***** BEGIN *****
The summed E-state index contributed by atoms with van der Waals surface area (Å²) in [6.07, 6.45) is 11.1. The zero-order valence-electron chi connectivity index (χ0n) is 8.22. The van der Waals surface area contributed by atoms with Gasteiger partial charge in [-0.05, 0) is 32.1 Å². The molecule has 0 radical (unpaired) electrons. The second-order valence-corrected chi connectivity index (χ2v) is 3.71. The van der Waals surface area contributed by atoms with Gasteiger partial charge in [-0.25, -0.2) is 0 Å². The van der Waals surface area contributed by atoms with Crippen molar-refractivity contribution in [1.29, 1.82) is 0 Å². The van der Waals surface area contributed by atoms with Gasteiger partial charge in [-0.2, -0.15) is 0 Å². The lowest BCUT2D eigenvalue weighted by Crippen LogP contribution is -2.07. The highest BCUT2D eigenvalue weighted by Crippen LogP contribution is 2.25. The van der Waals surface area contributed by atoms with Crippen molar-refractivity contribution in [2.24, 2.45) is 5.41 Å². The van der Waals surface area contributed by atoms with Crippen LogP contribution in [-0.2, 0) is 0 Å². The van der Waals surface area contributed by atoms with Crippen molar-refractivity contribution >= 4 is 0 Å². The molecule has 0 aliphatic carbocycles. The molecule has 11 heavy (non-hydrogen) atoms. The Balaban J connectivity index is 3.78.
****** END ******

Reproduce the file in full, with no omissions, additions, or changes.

The summed E-state index contributed by atoms with van der Waals surface area (Å²) in [6.07, 6.45) is 11.1. The zero-order valence-electron chi connectivity index (χ0n) is 8.22. The van der Waals surface area contributed by atoms with Gasteiger partial charge in [-0.05, 0) is 32.1 Å². The molecule has 0 radical (unpaired) electrons. The second-order valence-corrected chi connectivity index (χ2v) is 3.71. The van der Waals surface area contributed by atoms with Gasteiger partial charge in [-0.25, -0.2) is 0 Å². The van der Waals surface area contributed by atoms with Crippen molar-refractivity contribution in [1.29, 1.82) is 0 Å². The van der Waals surface area contributed by atoms with Gasteiger partial charge in [-0.2, -0.15) is 0 Å². The lowest BCUT2D eigenvalue weighted by Crippen LogP contribution is -2.07. The highest BCUT2D eigenvalue weighted by Crippen LogP contribution is 2.25. The van der Waals surface area contributed by atoms with Crippen molar-refractivity contribution in [2.24, 2.45) is 5.41 Å². The van der Waals surface area contributed by atoms with Crippen LogP contribution in [-0.2, 0) is 0 Å². The van der Waals surface area contributed by atoms with Crippen molar-refractivity contribution >= 4 is 0 Å². The molecule has 0 aliphatic carbocycles. The molecule has 11 heavy (non-hydrogen) atoms. The Balaban J connectivity index is 3.78.